Nothing wrong with that logic in my book. He could also have settled for C3 if the absence of a safety was the real reason for changing. The difference in performance with C3 is mighty slim.[/QUOTE]

The "mighty slim" part is fine if you have the time to rack the slide. I'm not sure I'll have that luxury. Thus, I'll go with C1 unless I am prohibited from doing do.

The "method" I don't find persuasive or like consists in making those who prefer C1 to feel like they are not being reasonable. You haven't engaged in that, from my recollection. There are others, and I'm not trying to start something, so they will remain nameless, who have a whole spiel about this. And they also tend to favor lots of training requirements to get a CCP. Slippery slope stuff in my book. My purpose in saying this is not to get into an argument, just to say what I think and feel. One of these people, in this thread, I found to be so difficult to deal with that I put his posts on "ignore" or whatever the resource is.

I also have an issue of calling the Glock with one in the chamber "dangerous". Just about anything can be dangerous depending on the circumstances. Is my little pocket knife dangerous? Sure it can be. Is my big pocket knife dangerous? Sure it can be. Is my great big honkin' Bowie knife dangerous? Sure it can be. Are they all inherently dangerous? Hmmm... I'd have to think about that, but yes, I suppose they are if they are handled incorrectly or unsafely. What does that prove? They can be dangerous if handled unsafely. So can a gun in C3. Maybe not from a normal ND, but dropping it in the wrong place, or putting it into a hot oven, or smashing it with a sledge hammer, can and most likely are, dangerous from a particular point of view.

The fact there are NDs proves one thing: people are careless, or accidents can happen, and a moment of inattentiveness can cause an ND.

I suppose my overall thought on C1 vs C3 vs C1 with a manual safety has to do with the idea that a mechanical safety will always prevent a mishap, which it won't. The best safety is the one between one's ears. And for those who don't think their brain is enough, which is a very reasonable position to take depending on circumstances, having a manual/mechanical/positively engaged safety, is fine.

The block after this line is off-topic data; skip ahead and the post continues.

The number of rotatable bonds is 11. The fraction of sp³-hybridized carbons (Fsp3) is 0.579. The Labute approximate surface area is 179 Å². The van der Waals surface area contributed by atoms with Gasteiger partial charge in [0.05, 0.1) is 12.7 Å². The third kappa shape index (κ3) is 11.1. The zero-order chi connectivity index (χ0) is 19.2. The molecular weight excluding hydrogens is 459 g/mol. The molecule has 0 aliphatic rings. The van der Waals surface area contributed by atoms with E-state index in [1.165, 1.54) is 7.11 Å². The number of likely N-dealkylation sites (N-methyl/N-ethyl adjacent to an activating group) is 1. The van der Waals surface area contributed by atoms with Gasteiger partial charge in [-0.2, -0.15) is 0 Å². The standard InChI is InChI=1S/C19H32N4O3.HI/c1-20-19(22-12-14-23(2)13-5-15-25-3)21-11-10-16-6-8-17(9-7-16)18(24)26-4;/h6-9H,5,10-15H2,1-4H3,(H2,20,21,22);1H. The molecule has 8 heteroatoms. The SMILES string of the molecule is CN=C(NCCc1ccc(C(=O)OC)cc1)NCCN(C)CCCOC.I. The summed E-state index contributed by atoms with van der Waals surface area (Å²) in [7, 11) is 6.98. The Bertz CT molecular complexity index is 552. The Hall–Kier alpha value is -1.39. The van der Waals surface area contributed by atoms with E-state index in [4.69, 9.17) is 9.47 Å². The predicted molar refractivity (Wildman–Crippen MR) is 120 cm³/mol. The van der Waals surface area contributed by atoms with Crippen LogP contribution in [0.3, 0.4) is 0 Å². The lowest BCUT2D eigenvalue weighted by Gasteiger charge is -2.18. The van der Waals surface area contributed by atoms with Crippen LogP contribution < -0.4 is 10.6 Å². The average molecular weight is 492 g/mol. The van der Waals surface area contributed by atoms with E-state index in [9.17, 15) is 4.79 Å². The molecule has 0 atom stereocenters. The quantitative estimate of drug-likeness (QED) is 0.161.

Tell me, (my apologies if I missed this somewhere in this humongous thread) do you think revolvers should also have a manual safety? (Maybe some do, but I don't know of them.)
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Old 03-04-2013, 16:59   #579
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Now, if I am going to help someone learn to shoot and consider carrying, the mode I might suggest to them will have a lot to do with the way they handle a firearm, how dexterous they are, their psychology of dealing with fear, and so on. If someone isn't comfortable with the Glock's safety, the answer is pretty simple: get a gun with the features that are best for them.
When I first obtained my CCW license I carried C3 almost exclusively. After being persuaded that C1 would allow more ready access in an emergency I carried that condition for some time. In the past couple of years I have gradually migrated to primarily carrying C3 and reserving C1 for when I think conditions warrant, not because I feel I lack the skills necessary to safely handle a Glock. In fact, I prefer striker-fired pistols with no manual safety.

The main reason for my change of habit was the number of ND incidents that Glock Talk members related on these forums, coupled with the realization that I live a very staid lifestyle. Weighing the issue of (my personal) safety vs readiness I decided to tilt towards safety.

I would like to reiterate at this point that the GT members who related their ND experiences are not for the most part novices and given my 7+ years with handguns I'm pretty sure the vast majority of them have far more experience with all types of firearms than I do. They all --- whatever level of experience --- impressed me with their honesty in detailing how no one is immune to one moment's forgetfulness or carelessness.
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Old 03-04-2013, 17:06   #580
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When I first obtained my CCW license I carried C3 almost exclusively. After being persuaded that C1 would allow more ready access in an emergency I carried that condition for some time. In the past couple of years I have gradually migrated to primarily carrying C3 and reserving C1 for when I think conditions warrant, not because I feel I lack the skills necessary to safely handle a Glock. In fact, I prefer striker-fired pistols with no manual safety.

The main reason for my change of habit was the number of ND incidents that Glock Talk members related on these forums, coupled with the realization that I live a very staid lifestyle. Weighing the issue of (my personal) safety vs readiness I decided to tilt towards safety.

I would like to reiterate at this point that the GT members who related their ND experiences are not for the most part novices and given my 7+ years with handguns I'm pretty sure the vast majority of them have far more experience with all types of firearms than I do. They all --- whatever level of experience --- impressed me with their honesty in detailing how no one is immune to one moment's forgetfulness or carelessness.
Thank you for a very thoughtful response.

By the way, I'm not opposed to going from C3 to C1 and back to C3 depending on one's level of threat assessment. And do I think it is inherently dangerous to do it? No, I don't.